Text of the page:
Well here we are at the dark-at-four-o’clock season again with the promise (or threat?) of Christmas around the corner, and such short days that by the time you’ve got going you feel as though it’s time to go to bed already. I had a strict list of things to do in the garden this November and, so far, I’ve achieved one of the four big jobs. The dahlias are put to bed under a thick mulch of heavenly (my new fave toy!) Dalefoot Compost. Three thousand tulips are in. But the roses are yet to be pruned and the sweet peas aren’t yet planted in the tunnel. However we are only Wednesday (when writing this), and December isn’t till Sunday so there’s plenty of time yet. UPDATE - the sweet peas went in yesterday, just in the nick of time before November came to a close!
Hasn’t this rain been awful? It’s a mud bath out there. Today I spent a fab day today talking all things growing flowers with the delightful James Frost of Quinta de Sant’Anain Portugal. He is a man who’s really living the dream: growing wine, veg and, increasingly, flowers on an old family farm where they have holiday cottages, a wedding venue, and… I think soon will be holding floral retreats featuring yours truly! Keep an eye out for that - the phrase #flowerfarmerontour is becoming international. Poor James, though English, is clearly unused to the relentless damp of a Somerset November day. We sloshed around the garden, standing water on all the paths, and he clearly thought we’d do better running a more indoors kind of business. If you’d like a one to one session here at Common Farm, whether focused on flower farming, floristry, running a small business, or social media, do get in touch and we can arrange a date for you - though I can’t guarantee the weather.I’ve also had a great time lining up workshops for next year, lots here (see our workshops page for the list - and what a list it is!) and a nice fat list coming along for this #flowerfarmerontour. I’ll put a list of those out in the January newsletter when all the dates are confirmed (maybe including a trip to Portugal!)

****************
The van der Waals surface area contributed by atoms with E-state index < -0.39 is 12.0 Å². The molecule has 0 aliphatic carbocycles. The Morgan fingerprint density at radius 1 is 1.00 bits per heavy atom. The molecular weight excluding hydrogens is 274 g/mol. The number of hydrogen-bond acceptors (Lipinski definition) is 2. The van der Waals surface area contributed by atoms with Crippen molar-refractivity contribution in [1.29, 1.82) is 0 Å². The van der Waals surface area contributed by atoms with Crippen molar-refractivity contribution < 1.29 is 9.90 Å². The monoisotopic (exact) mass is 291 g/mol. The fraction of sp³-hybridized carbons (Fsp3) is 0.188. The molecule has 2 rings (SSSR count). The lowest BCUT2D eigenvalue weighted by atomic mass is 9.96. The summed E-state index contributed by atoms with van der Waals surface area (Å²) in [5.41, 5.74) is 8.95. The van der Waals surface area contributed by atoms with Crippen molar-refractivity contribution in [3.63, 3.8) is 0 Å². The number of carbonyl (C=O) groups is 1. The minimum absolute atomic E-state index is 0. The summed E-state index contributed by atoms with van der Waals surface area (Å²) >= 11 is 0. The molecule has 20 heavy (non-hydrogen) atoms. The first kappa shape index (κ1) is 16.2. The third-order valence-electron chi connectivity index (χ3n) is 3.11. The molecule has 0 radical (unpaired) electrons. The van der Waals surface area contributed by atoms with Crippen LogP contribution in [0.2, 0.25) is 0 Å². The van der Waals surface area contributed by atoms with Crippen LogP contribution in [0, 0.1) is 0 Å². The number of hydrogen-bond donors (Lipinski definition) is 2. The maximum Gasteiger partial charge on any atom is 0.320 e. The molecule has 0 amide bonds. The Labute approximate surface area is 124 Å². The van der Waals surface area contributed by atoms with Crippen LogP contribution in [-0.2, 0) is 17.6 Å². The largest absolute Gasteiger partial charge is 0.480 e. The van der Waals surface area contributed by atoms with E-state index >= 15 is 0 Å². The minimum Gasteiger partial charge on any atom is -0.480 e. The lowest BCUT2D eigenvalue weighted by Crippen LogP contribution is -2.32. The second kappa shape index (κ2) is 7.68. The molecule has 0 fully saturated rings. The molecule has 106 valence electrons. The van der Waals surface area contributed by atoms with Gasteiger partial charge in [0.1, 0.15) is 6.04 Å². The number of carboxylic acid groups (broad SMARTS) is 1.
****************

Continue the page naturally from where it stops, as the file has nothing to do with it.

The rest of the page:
So what are the jobs in the garden for December? Well, if I have succeeded in planting the sweet peas in the tunnel and pruning the roses, then December is for ordering. I’ve yet to order any seed for next year (see Higgledy Garden for my fave seed supplier,) dahlias, roses, bare root shrubs… If you are planning to order plants for next year do look at the Independent Nurseries Guide, an excellent resource for high quality suppliers of top plants in excellent condition. I’m keeping a close eye on the seedlings in both tunnels, careful not to over water, and never to water after mid day, or if a frost is forecast. And when it’s as wet as this I’m trying to keep off the land as much as possible - a footprint in this weather just makes a sump, even in better drained land than our Somerset clay.
So while you tootle through our website ordering treats for your friends and family, I too will be glued to the internet, enjoying ordering presents from all my independent supplier friends, like Lou Archer (alpacca poo fertiliser,) Netherton Foundry (amazing cookware - a gift of a lifetime,) wine from my friends at Tuscan Farm Shop and Snapdragon (gorgeous hand made crafts.) I’m determined to enjoy a completely #indieChristmas this year including books from our lovely local Bailey Hill bookshop, all kinds of fine meats from Kimbers’ Farm Shop, and more wine from The Somerset Wine Company… yes, there is an alcoholic theme to my shopping.
So have a good one all, I’ll see you in the new year.